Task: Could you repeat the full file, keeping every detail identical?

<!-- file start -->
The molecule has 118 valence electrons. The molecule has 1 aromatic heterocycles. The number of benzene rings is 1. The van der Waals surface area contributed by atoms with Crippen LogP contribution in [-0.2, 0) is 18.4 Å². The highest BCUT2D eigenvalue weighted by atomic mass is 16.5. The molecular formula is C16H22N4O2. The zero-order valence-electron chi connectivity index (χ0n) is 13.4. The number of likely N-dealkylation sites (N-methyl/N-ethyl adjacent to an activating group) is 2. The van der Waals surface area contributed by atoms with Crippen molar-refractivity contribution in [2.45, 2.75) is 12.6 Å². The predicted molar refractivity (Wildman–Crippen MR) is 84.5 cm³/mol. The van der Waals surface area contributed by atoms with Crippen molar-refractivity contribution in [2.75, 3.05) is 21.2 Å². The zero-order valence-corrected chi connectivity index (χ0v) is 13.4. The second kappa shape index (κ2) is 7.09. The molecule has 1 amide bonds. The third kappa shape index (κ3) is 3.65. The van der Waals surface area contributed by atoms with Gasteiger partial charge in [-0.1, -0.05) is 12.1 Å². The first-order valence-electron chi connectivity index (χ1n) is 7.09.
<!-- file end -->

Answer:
The molecule has 118 valence electrons. The molecule has 1 aromatic heterocycles. The number of benzene rings is 1. The van der Waals surface area contributed by atoms with Crippen LogP contribution in [-0.2, 0) is 18.4 Å². The highest BCUT2D eigenvalue weighted by atomic mass is 16.5. The molecular formula is C16H22N4O2. The zero-order valence-electron chi connectivity index (χ0n) is 13.4. The number of likely N-dealkylation sites (N-methyl/N-ethyl adjacent to an activating group) is 2. The van der Waals surface area contributed by atoms with Crippen molar-refractivity contribution in [2.45, 2.75) is 12.6 Å². The predicted molar refractivity (Wildman–Crippen MR) is 84.5 cm³/mol. The van der Waals surface area contributed by atoms with Crippen molar-refractivity contribution in [2.75, 3.05) is 21.2 Å². The zero-order valence-corrected chi connectivity index (χ0v) is 13.4. The second kappa shape index (κ2) is 7.09. The molecule has 1 amide bonds. The third kappa shape index (κ3) is 3.65. The van der Waals surface area contributed by atoms with Gasteiger partial charge in [-0.1, -0.05) is 12.1 Å². The first-order valence-electron chi connectivity index (χ1n) is 7.09.